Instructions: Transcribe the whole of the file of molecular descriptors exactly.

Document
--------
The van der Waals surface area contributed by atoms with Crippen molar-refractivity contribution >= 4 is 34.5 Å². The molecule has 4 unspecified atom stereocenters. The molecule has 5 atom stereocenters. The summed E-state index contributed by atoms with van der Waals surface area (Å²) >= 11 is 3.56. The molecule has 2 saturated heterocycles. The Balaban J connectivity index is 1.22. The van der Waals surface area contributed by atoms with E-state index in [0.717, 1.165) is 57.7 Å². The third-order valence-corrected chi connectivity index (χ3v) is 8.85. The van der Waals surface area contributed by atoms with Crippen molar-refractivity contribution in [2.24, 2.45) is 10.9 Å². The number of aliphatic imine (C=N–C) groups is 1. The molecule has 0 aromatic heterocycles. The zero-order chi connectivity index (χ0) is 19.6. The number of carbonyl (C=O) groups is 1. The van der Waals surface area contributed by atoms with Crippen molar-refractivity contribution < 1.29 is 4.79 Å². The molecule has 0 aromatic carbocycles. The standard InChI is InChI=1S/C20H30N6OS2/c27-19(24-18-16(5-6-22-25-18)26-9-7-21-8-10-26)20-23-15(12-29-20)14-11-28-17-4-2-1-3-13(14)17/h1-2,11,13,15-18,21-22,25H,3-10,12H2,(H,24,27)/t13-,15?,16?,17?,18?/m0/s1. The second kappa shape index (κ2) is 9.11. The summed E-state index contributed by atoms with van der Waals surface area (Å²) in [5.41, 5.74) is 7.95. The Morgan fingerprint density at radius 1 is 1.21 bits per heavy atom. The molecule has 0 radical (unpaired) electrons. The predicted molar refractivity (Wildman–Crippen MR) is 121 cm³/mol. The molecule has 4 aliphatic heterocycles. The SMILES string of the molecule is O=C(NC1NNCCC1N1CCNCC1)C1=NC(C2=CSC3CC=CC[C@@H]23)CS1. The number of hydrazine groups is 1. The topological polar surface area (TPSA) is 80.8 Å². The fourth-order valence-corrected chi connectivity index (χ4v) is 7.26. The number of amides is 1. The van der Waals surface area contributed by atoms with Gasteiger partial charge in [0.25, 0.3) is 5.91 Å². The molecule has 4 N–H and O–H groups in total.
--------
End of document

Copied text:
The van der Waals surface area contributed by atoms with Crippen molar-refractivity contribution >= 4 is 34.5 Å². The molecule has 4 unspecified atom stereocenters. The molecule has 5 atom stereocenters. The summed E-state index contributed by atoms with van der Waals surface area (Å²) >= 11 is 3.56. The molecule has 2 saturated heterocycles. The Balaban J connectivity index is 1.22. The van der Waals surface area contributed by atoms with E-state index in [0.717, 1.165) is 57.7 Å². The third-order valence-corrected chi connectivity index (χ3v) is 8.85. The van der Waals surface area contributed by atoms with Crippen molar-refractivity contribution in [2.24, 2.45) is 10.9 Å². The number of aliphatic imine (C=N–C) groups is 1. The molecule has 0 aromatic heterocycles. The zero-order chi connectivity index (χ0) is 19.6. The number of carbonyl (C=O) groups is 1. The van der Waals surface area contributed by atoms with Crippen molar-refractivity contribution < 1.29 is 4.79 Å². The molecule has 0 aromatic carbocycles. The standard InChI is InChI=1S/C20H30N6OS2/c27-19(24-18-16(5-6-22-25-18)26-9-7-21-8-10-26)20-23-15(12-29-20)14-11-28-17-4-2-1-3-13(14)17/h1-2,11,13,15-18,21-22,25H,3-10,12H2,(H,24,27)/t13-,15?,16?,17?,18?/m0/s1. The second kappa shape index (κ2) is 9.11. The summed E-state index contributed by atoms with van der Waals surface area (Å²) in [5.41, 5.74) is 7.95. The Morgan fingerprint density at radius 1 is 1.21 bits per heavy atom. The molecule has 0 radical (unpaired) electrons. The predicted molar refractivity (Wildman–Crippen MR) is 121 cm³/mol. The molecule has 4 aliphatic heterocycles. The SMILES string of the molecule is O=C(NC1NNCCC1N1CCNCC1)C1=NC(C2=CSC3CC=CC[C@@H]23)CS1. The number of hydrazine groups is 1. The topological polar surface area (TPSA) is 80.8 Å². The fourth-order valence-corrected chi connectivity index (χ4v) is 7.26. The number of amides is 1. The van der Waals surface area contributed by atoms with Gasteiger partial charge in [0.25, 0.3) is 5.91 Å². The molecule has 4 N–H and O–H groups in total.